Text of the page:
- Slow down (allow 2 to 3 times the normal distance between you and the car in front of you).
- Remember, bridges and overpasses freeze before other road surfaces.
- Beware of "black ice".
If trapped in a car during a blizzard:
- Stay in the car. Do not leave the car to search for assistance unless help is visible within 100 yards. You may become disoriented and lost in blowing and drifting snow.
- Display a trouble sign. Hang a brightly colored cloth on the radio antenna and raise the hood.
- Occasionally run engine to keep warm. Turn on the car's engine for about 10 minutes each hour. Run the heater when the car is running. Also, turn on the car's dome light when the car is running.
- Beware of carbon monoxide poisoning. Keep the exhaust pipe clear of snow, and open a downwind window slightly for ventilation.
- Watch for signs of frostbite and hypothermia. Do minor exercises to keep up circulation. Clap hands and move arms and legs occasionally. Try not to stay in one position for too long. If more than one person is in the car, take turns sleeping. For warmth, huddle together. Use newspapers, maps, and even the removable car mats for added insulation.
- Avoid overexertion. Cold weather puts an added strain on the heart. Unaccustomed exercise such as shoveling snow or pushing a car can bring on a heart attack or make other medical conditions worse. Be aware of symptoms of dehydration.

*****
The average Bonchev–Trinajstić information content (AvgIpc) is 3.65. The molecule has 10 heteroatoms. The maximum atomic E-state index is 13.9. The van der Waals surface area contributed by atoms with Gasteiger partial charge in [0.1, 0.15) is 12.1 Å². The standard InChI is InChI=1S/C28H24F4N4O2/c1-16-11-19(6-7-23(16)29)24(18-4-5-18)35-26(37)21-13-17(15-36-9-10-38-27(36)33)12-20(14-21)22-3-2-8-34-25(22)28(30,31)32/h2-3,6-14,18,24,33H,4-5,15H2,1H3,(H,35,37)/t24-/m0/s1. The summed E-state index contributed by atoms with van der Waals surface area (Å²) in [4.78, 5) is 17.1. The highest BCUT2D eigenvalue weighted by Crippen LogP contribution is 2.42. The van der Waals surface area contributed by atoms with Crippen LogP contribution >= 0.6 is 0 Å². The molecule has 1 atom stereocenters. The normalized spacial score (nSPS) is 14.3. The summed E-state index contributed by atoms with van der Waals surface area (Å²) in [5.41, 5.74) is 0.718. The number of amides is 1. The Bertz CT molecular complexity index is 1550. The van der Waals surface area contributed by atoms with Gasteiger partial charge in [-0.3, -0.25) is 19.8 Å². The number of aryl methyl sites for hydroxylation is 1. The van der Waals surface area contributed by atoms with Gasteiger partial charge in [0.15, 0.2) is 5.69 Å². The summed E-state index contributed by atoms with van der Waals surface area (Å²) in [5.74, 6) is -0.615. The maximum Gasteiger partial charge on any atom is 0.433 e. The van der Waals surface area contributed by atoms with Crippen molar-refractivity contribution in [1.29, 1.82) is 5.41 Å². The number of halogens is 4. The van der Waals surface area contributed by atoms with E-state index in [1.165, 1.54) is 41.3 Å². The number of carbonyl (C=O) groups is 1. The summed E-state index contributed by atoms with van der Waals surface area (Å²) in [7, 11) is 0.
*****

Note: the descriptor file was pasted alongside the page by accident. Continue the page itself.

- During the day, ice and snow melt. Then as temperatures fall again, melted ice and snow re-freeze on the roadways.
- Spring Ahead! - Into Daylight Saving Time. Advancing the clock forward affects your body's internal clock. You are likely to be fatigued until your body has adjusted to the time change. Crashes due to drowsiness are more numerous during the first weeks after the time change.
- As warmer weather approaches, more people will be outdoors. Children will be playing in yards and parks and may be near the street. Watch carefully for them when you are driving. Bicyclists, in-line skaters and pedestrians will be using the sides of the road. Motorcycles will be back on the road.
For additional safe driving tips, visit the New York State Governor’s Traffic Safety Committee Web site: http://www.safeny.ny.gov.
Be prepared for possible tornadoes if you are in a car:
- Never try to out drive a tornado in a car or truck. Tornadoes can change directions quickly and can lift a car or truck and toss it through the air.
- Get out of the car immediately and take shelter in a nearby building.
- If there is no time to get indoors, get out of the car and lie in a ditch or low-lying area away from the vehicle.
- Always have the disaster supplies on hand such as flashlight and extra batteries; portable, battery operated radio with extra batteries, emergency food and water and a first aid kit.